The dies for all half-guineas of Queen Anne and King George I were engraved by John Croker, an immigrant originally from Dresden in the Duchy of Saxony. [1]

George I

King George I's half guinea coins were struck between 1715 and 1727 except 1716, with the elephant and castle sometimes appearing in 1721. The coins weighed 4.2 grams, were 20 millimetres in diameter, with a diagonally milled edge.

The obverse shows the right-facing portrait of the king with the legend GEORGIVS D G M BR FR ET HIB REX F D. The reverse follows the same general design as before, except the order of the shields is England+Scotland, France, Ireland, and Hanover, with the legend BRVN ET L DVX S R I A TH ET EL date -- Duke of Brunswick and Lueneburg, Arch-Treasurer and Elector of the Holy Roman Empire.

George II

King George II's guinea pieces marks are a complex issue, with eight obverses and five reverses used through the 33 years of the reign. The coins were produced in all years of the reign except 1735, 1741, 1742, 1744, 1754, and 1757. The coins weighed 4.2 grams, and were 20 millimetres in diameter. Some coins issued between 1729 and 1739 carry the mark EIC under the king's head, to indicate the gold was provided by the East India Company, while some 1745 coins carry the mark LIMA to indicate the gold came from Admiral Anson's round-the-world voyage. The edge of the coin was milled diagonally, the coin being too thin to take the chevron milling applied to the larger gold coins from 1739.

The obverse has a left-facing bust of the king with the legend GEORGIVS II DEI GRATIA (GEORGIUS II DEI GRATIA between 1740 and 1745), while the reverse features a single large crowned shield with the quarters containing the arms of England+Scotland, France, Hanover, and Ireland, and the legend M B F ET H REX F D B ET L D S R I A T ET E -- King of Great Britain, France and Ireland, Defender of the Faith, Duke of Brunswick and Lueneburg, Arch-Treasurer and Elector of the Holy Roman Empire.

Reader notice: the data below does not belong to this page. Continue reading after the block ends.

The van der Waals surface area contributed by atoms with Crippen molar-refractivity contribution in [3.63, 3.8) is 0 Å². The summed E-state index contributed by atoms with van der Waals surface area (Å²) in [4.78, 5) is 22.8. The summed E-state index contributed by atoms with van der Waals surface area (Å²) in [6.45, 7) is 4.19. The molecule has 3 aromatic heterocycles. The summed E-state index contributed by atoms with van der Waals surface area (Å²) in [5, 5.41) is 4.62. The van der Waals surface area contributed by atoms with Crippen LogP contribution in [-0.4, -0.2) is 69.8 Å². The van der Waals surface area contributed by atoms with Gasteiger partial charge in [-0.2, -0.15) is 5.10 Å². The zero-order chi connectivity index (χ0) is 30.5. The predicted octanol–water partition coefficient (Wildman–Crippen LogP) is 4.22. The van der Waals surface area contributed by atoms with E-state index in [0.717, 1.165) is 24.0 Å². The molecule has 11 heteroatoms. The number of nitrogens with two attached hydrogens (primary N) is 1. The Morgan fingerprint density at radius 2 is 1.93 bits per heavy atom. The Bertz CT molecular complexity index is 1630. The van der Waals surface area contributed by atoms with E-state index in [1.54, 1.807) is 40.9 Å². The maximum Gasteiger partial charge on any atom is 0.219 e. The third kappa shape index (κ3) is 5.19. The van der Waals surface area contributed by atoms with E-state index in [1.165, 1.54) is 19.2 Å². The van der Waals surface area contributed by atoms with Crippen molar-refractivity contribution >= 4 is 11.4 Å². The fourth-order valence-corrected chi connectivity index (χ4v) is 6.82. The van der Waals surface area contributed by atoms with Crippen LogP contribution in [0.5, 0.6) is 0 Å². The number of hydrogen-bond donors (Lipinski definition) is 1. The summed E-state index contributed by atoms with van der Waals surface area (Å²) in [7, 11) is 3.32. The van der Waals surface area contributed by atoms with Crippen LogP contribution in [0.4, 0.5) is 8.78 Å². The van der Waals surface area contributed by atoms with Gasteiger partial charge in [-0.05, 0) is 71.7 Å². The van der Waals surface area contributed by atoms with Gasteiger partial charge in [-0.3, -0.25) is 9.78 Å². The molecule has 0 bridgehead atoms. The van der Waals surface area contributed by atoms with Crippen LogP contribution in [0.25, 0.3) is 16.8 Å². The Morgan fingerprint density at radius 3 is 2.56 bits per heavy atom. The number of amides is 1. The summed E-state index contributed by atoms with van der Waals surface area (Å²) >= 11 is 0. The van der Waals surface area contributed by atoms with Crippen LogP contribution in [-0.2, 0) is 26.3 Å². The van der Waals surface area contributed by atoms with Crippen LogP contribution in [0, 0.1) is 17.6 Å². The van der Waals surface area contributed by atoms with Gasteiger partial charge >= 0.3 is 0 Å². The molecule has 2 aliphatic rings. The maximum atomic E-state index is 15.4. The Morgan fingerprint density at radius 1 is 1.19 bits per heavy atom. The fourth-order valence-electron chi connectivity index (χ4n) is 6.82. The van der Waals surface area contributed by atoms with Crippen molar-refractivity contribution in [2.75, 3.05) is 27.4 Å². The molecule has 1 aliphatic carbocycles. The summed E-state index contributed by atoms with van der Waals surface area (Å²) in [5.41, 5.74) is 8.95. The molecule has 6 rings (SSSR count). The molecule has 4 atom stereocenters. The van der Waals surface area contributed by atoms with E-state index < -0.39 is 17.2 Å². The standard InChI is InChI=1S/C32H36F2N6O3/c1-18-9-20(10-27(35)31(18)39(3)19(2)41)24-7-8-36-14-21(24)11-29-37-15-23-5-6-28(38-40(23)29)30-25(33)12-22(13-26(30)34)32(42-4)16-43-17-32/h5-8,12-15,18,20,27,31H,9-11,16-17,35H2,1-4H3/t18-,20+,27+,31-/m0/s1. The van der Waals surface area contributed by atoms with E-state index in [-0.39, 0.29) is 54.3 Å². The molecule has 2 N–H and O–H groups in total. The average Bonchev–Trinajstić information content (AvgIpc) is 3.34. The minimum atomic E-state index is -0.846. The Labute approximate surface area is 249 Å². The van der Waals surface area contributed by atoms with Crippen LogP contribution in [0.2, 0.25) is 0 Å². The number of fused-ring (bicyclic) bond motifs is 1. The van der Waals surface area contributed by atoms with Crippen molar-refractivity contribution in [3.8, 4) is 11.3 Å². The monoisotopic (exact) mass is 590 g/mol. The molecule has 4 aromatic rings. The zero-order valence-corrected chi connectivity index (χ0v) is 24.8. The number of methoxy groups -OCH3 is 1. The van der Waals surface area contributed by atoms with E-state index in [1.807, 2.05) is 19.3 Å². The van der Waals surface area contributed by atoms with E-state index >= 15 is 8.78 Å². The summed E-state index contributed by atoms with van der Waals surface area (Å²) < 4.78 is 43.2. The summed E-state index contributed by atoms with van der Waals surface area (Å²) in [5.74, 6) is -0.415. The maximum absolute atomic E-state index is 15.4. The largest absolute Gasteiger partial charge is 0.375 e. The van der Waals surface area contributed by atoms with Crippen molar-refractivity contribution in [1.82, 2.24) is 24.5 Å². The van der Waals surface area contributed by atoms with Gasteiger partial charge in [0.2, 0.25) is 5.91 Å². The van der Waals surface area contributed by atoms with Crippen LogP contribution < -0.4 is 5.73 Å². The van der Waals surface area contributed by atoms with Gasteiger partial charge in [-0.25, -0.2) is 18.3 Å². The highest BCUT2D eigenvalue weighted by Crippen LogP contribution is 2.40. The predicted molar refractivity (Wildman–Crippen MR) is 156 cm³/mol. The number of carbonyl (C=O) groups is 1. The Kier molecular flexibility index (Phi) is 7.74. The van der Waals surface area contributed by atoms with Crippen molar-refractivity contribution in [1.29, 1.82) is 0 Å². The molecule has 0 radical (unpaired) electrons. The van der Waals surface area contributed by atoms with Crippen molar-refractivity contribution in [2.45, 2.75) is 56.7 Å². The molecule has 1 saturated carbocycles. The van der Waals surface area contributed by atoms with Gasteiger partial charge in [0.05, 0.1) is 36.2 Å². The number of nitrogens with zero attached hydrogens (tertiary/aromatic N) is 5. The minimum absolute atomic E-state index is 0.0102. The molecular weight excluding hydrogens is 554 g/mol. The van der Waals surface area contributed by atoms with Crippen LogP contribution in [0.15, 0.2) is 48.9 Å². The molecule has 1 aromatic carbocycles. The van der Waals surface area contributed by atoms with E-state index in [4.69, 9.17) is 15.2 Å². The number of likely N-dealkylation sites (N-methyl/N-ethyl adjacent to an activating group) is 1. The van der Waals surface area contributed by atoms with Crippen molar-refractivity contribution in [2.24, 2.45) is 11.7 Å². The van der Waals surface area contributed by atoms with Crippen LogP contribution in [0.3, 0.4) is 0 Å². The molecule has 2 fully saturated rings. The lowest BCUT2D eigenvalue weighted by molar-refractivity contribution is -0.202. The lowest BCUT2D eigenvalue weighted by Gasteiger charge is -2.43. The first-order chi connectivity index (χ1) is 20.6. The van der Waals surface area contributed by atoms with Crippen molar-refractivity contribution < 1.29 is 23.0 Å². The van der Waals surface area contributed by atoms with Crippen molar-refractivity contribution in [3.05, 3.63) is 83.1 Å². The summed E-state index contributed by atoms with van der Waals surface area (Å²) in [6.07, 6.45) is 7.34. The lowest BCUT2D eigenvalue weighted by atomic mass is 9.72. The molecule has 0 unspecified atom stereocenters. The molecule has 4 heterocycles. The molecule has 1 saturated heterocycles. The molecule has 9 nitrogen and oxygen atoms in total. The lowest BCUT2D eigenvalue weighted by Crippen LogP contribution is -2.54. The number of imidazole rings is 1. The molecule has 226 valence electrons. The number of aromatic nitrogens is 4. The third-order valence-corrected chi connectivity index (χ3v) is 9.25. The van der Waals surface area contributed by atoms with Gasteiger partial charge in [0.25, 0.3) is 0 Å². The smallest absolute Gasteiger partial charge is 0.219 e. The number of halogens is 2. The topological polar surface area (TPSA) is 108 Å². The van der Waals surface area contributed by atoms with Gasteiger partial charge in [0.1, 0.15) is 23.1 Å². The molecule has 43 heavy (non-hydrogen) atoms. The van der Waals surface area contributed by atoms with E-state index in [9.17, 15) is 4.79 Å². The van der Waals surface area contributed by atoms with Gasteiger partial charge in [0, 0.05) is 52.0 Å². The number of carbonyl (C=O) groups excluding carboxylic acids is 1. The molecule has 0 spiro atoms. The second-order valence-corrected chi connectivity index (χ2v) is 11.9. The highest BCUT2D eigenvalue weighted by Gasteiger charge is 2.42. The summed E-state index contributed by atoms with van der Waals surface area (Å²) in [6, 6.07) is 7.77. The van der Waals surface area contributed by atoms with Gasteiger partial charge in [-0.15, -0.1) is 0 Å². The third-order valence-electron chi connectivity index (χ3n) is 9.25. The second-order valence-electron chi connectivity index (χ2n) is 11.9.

George III

The half guinea was minted in nearly all the years of the long reign of King George III (1760–1820).

The half guineas of George III weighed 4.2 grams and were 20 millimetres in diameter except from 1787 when they were 20-21 millimetres in diameter. They were issued with seven different obverses and three reverses in 1762-1766, 1768, 1769, 1772–1779, 1781, 1783–1798, 1800–1806, 1808–1811 and 1813. All the obverses show right-facing busts of the king with the legend GEORGIVS III DEI GRATIA with different portraits of the king. The reverse of half guineas issued between 1761 and 1786 show a crowned shield bearing the arms of England+Scotland, France, Ireland and Hanover, with the legend M B F ET H REX F D B ET L D S R I A T ET E date. In 1787 a new design of reverse featuring a spade-shaped shield was introduced, with the same legend; this has become known as the Spade Half-Guinea.

In 1774 almost 20 million worn guineas of William III and Queen Anne were melted down and recoined as guineas and half-guineas.

In 1801 the king relinquished his claim on the French throne, and the legend on the reverse was altered to reflect this, and the Hanoverian arms were removed from the coat of arms. The reverse of the 1801-1813 half guinea features a crowned shield within a Garter, with HONI SOIT QUI MAL Y PENSE on the Garter, and BRITANNIARUM REX FIDEI DEFENSOR around the edge, and date between the edge inscription and the garter.

Replacement

In the Great Recoinage of 1816, the guinea was replaced as the major unit of currency by the pound.

See also

Notes

  1. Warwick William Wroth, 'Croker, John (1670-1741)' in Dictionary of National Biography, 1885-1900, vol. 13